WHITE HOUSE strategists, taking seriously Ross Perot's unrelenting campaign against the North American Free Trade Agreement, are seeking to portray him as an extremist.
The fall counteroffensive is expected to include a series of television ads by retired Chrysler Chairman Lee Iacocca, a supporter of the contentious trade pact with Mexico and Canada.
The stakes in the battle are likely to rise with the expected announcement by House majority leader Richard Gephardt that he opposes the pact. White House sources said the Missouri Democrat was unlikely to actively work against the president.
Administration officials hope that Mr. Iacocca can help blunt Mr. Perot's contention that the pact would cost more than 5 million United States jobs and endanger the domestic auto industry.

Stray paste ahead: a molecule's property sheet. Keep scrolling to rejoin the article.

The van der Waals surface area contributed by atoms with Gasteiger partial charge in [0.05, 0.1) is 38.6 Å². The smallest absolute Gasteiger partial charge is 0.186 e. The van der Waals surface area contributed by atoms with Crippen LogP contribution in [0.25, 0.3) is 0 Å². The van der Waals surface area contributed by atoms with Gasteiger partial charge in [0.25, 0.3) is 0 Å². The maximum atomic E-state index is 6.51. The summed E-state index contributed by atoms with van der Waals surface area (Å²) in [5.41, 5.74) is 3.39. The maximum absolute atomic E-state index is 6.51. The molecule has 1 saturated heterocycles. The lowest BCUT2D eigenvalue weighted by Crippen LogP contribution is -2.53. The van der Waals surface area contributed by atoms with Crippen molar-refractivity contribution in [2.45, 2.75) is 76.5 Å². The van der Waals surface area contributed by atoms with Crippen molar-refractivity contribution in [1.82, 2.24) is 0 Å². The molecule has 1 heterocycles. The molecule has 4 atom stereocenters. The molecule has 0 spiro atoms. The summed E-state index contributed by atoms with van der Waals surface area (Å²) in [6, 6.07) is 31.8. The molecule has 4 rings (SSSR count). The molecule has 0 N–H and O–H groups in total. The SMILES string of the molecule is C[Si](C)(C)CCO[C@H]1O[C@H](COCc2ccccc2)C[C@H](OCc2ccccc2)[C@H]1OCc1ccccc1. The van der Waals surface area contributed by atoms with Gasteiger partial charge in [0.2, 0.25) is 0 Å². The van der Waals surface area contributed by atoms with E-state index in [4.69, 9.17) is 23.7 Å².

One reason why the administration is paying closer attention to Perot than before, Democratic strategists suggest, is that the billionaire is now making potential inroads into President Clinton's Democratic base. Base closings endorsed
Military bases that escaped the 1993 round of closings could have a short-lived reprieve with both the Pentagon and Congress intent on a leaner post-cold-war defense.
Congress resoundingly endorsed the Pentagon's smaller-is-better strategy Sept. 20 by agreeing to close 130 bases and scale back 45 others. Direct job losses will be concentrated in California, Florida, and South Carolina.
The next round of closings is set for 1995. Defense Secretary Les Aspin said when he presented the Pentagon's plans in August that more rounds of closings will be required to meet military downsizing goals.